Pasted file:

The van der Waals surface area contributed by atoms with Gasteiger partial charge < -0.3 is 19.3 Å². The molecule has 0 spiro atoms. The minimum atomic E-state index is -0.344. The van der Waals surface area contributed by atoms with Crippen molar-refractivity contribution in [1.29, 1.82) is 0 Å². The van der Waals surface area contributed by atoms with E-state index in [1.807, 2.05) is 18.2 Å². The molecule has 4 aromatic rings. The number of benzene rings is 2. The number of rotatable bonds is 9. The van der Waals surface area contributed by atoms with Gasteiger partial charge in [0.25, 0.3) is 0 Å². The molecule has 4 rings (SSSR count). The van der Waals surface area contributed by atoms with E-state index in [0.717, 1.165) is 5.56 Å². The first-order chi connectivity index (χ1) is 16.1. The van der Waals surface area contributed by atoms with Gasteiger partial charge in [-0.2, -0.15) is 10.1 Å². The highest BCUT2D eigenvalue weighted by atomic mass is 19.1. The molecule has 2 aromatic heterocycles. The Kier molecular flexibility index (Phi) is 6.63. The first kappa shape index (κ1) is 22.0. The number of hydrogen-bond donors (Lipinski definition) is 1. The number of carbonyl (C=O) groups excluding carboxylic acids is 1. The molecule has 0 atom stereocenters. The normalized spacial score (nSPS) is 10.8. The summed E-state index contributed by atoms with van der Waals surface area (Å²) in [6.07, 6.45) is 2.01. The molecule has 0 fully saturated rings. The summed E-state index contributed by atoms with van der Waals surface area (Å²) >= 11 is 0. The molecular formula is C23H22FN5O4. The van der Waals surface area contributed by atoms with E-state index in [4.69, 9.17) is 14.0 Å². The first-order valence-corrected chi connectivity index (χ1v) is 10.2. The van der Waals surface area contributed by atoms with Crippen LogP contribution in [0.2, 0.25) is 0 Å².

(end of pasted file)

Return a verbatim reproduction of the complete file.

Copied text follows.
The van der Waals surface area contributed by atoms with Gasteiger partial charge < -0.3 is 19.3 Å². The molecule has 0 spiro atoms. The minimum atomic E-state index is -0.344. The van der Waals surface area contributed by atoms with Crippen molar-refractivity contribution in [1.29, 1.82) is 0 Å². The van der Waals surface area contributed by atoms with E-state index in [1.807, 2.05) is 18.2 Å². The molecule has 4 aromatic rings. The number of benzene rings is 2. The number of rotatable bonds is 9. The van der Waals surface area contributed by atoms with Gasteiger partial charge in [0.25, 0.3) is 0 Å². The molecule has 4 rings (SSSR count). The van der Waals surface area contributed by atoms with E-state index in [0.717, 1.165) is 5.56 Å². The first-order chi connectivity index (χ1) is 16.1. The van der Waals surface area contributed by atoms with Gasteiger partial charge in [-0.2, -0.15) is 10.1 Å². The highest BCUT2D eigenvalue weighted by atomic mass is 19.1. The molecule has 2 aromatic heterocycles. The Kier molecular flexibility index (Phi) is 6.63. The first kappa shape index (κ1) is 22.0. The number of hydrogen-bond donors (Lipinski definition) is 1. The number of carbonyl (C=O) groups excluding carboxylic acids is 1. The molecule has 0 atom stereocenters. The normalized spacial score (nSPS) is 10.8. The summed E-state index contributed by atoms with van der Waals surface area (Å²) in [6.07, 6.45) is 2.01. The molecule has 0 fully saturated rings. The summed E-state index contributed by atoms with van der Waals surface area (Å²) >= 11 is 0. The molecular formula is C23H22FN5O4. The van der Waals surface area contributed by atoms with E-state index in [4.69, 9.17) is 14.0 Å². The first-order valence-corrected chi connectivity index (χ1v) is 10.2. The van der Waals surface area contributed by atoms with Crippen LogP contribution in [0.2, 0.25) is 0 Å².